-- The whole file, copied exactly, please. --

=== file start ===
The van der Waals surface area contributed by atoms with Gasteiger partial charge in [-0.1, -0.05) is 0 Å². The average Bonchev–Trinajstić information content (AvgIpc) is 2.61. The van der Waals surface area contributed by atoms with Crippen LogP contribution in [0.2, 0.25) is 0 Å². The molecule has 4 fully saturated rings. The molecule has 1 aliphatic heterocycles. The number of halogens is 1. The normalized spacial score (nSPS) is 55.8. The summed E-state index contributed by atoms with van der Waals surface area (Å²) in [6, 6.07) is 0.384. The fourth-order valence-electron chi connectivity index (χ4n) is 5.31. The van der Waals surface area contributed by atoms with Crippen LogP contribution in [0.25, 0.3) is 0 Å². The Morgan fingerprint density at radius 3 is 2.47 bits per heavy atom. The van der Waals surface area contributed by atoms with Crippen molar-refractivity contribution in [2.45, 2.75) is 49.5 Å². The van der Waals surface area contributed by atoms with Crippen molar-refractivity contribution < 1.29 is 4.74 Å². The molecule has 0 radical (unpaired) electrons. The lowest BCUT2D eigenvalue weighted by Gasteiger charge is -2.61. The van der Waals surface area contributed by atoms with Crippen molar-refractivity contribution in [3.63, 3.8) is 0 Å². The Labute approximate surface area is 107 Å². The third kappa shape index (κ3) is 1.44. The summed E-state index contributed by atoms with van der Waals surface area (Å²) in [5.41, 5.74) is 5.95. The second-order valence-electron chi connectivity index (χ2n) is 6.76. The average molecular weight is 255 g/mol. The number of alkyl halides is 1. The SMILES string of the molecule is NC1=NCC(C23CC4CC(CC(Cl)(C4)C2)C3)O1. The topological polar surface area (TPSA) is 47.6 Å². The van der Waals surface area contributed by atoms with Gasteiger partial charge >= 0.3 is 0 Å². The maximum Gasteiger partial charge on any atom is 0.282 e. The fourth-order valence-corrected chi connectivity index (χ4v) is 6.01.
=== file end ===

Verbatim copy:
The van der Waals surface area contributed by atoms with Gasteiger partial charge in [-0.1, -0.05) is 0 Å². The average Bonchev–Trinajstić information content (AvgIpc) is 2.61. The van der Waals surface area contributed by atoms with Crippen LogP contribution in [0.2, 0.25) is 0 Å². The molecule has 4 fully saturated rings. The molecule has 1 aliphatic heterocycles. The number of halogens is 1. The normalized spacial score (nSPS) is 55.8. The summed E-state index contributed by atoms with van der Waals surface area (Å²) in [6, 6.07) is 0.384. The fourth-order valence-electron chi connectivity index (χ4n) is 5.31. The van der Waals surface area contributed by atoms with Crippen LogP contribution in [0.25, 0.3) is 0 Å². The Morgan fingerprint density at radius 3 is 2.47 bits per heavy atom. The van der Waals surface area contributed by atoms with Crippen molar-refractivity contribution in [2.45, 2.75) is 49.5 Å². The van der Waals surface area contributed by atoms with Crippen molar-refractivity contribution < 1.29 is 4.74 Å². The molecule has 0 radical (unpaired) electrons. The lowest BCUT2D eigenvalue weighted by Gasteiger charge is -2.61. The van der Waals surface area contributed by atoms with Crippen molar-refractivity contribution in [3.63, 3.8) is 0 Å². The Labute approximate surface area is 107 Å². The third kappa shape index (κ3) is 1.44. The summed E-state index contributed by atoms with van der Waals surface area (Å²) in [5.41, 5.74) is 5.95. The second-order valence-electron chi connectivity index (χ2n) is 6.76. The average molecular weight is 255 g/mol. The number of alkyl halides is 1. The SMILES string of the molecule is NC1=NCC(C23CC4CC(CC(Cl)(C4)C2)C3)O1. The topological polar surface area (TPSA) is 47.6 Å². The van der Waals surface area contributed by atoms with Gasteiger partial charge >= 0.3 is 0 Å². The maximum Gasteiger partial charge on any atom is 0.282 e. The fourth-order valence-corrected chi connectivity index (χ4v) is 6.01.